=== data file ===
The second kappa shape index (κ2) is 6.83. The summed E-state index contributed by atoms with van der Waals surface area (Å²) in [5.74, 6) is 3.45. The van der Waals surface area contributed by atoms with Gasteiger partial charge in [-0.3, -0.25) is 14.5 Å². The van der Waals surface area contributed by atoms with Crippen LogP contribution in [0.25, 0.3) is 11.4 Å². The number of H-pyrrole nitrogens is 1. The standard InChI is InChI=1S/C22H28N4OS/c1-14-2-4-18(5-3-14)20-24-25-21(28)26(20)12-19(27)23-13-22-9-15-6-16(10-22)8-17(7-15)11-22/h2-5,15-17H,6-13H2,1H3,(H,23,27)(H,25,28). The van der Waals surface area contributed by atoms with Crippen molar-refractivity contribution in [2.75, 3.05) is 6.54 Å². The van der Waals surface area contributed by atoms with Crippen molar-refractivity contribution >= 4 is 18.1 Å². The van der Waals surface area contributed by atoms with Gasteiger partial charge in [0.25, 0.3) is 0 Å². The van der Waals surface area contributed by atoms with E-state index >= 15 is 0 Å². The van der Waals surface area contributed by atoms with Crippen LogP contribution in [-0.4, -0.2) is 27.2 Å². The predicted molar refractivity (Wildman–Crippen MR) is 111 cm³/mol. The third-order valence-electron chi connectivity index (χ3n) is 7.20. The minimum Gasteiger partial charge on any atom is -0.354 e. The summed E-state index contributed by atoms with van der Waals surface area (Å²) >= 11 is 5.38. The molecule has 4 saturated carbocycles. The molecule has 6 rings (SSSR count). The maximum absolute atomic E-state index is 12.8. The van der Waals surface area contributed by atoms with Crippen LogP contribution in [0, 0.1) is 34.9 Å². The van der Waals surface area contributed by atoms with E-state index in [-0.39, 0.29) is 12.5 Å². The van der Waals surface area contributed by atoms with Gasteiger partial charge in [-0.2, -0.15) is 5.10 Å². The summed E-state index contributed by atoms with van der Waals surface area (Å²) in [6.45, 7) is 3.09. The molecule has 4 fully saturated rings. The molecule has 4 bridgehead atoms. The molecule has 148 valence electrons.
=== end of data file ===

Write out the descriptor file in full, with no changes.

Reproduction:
The second kappa shape index (κ2) is 6.83. The summed E-state index contributed by atoms with van der Waals surface area (Å²) in [5.74, 6) is 3.45. The van der Waals surface area contributed by atoms with Gasteiger partial charge in [-0.3, -0.25) is 14.5 Å². The van der Waals surface area contributed by atoms with Crippen LogP contribution in [0.25, 0.3) is 11.4 Å². The number of H-pyrrole nitrogens is 1. The standard InChI is InChI=1S/C22H28N4OS/c1-14-2-4-18(5-3-14)20-24-25-21(28)26(20)12-19(27)23-13-22-9-15-6-16(10-22)8-17(7-15)11-22/h2-5,15-17H,6-13H2,1H3,(H,23,27)(H,25,28). The van der Waals surface area contributed by atoms with Crippen molar-refractivity contribution in [2.75, 3.05) is 6.54 Å². The van der Waals surface area contributed by atoms with Crippen molar-refractivity contribution >= 4 is 18.1 Å². The van der Waals surface area contributed by atoms with Gasteiger partial charge in [0.25, 0.3) is 0 Å². The van der Waals surface area contributed by atoms with E-state index >= 15 is 0 Å². The van der Waals surface area contributed by atoms with Crippen LogP contribution in [-0.4, -0.2) is 27.2 Å². The predicted molar refractivity (Wildman–Crippen MR) is 111 cm³/mol. The third-order valence-electron chi connectivity index (χ3n) is 7.20. The minimum Gasteiger partial charge on any atom is -0.354 e. The summed E-state index contributed by atoms with van der Waals surface area (Å²) >= 11 is 5.38. The molecule has 4 saturated carbocycles. The molecule has 6 rings (SSSR count). The maximum absolute atomic E-state index is 12.8. The van der Waals surface area contributed by atoms with Crippen LogP contribution in [0, 0.1) is 34.9 Å². The van der Waals surface area contributed by atoms with E-state index in [-0.39, 0.29) is 12.5 Å². The van der Waals surface area contributed by atoms with Gasteiger partial charge in [-0.2, -0.15) is 5.10 Å². The summed E-state index contributed by atoms with van der Waals surface area (Å²) in [6.45, 7) is 3.09. The molecule has 4 fully saturated rings. The molecule has 4 bridgehead atoms. The molecule has 148 valence electrons.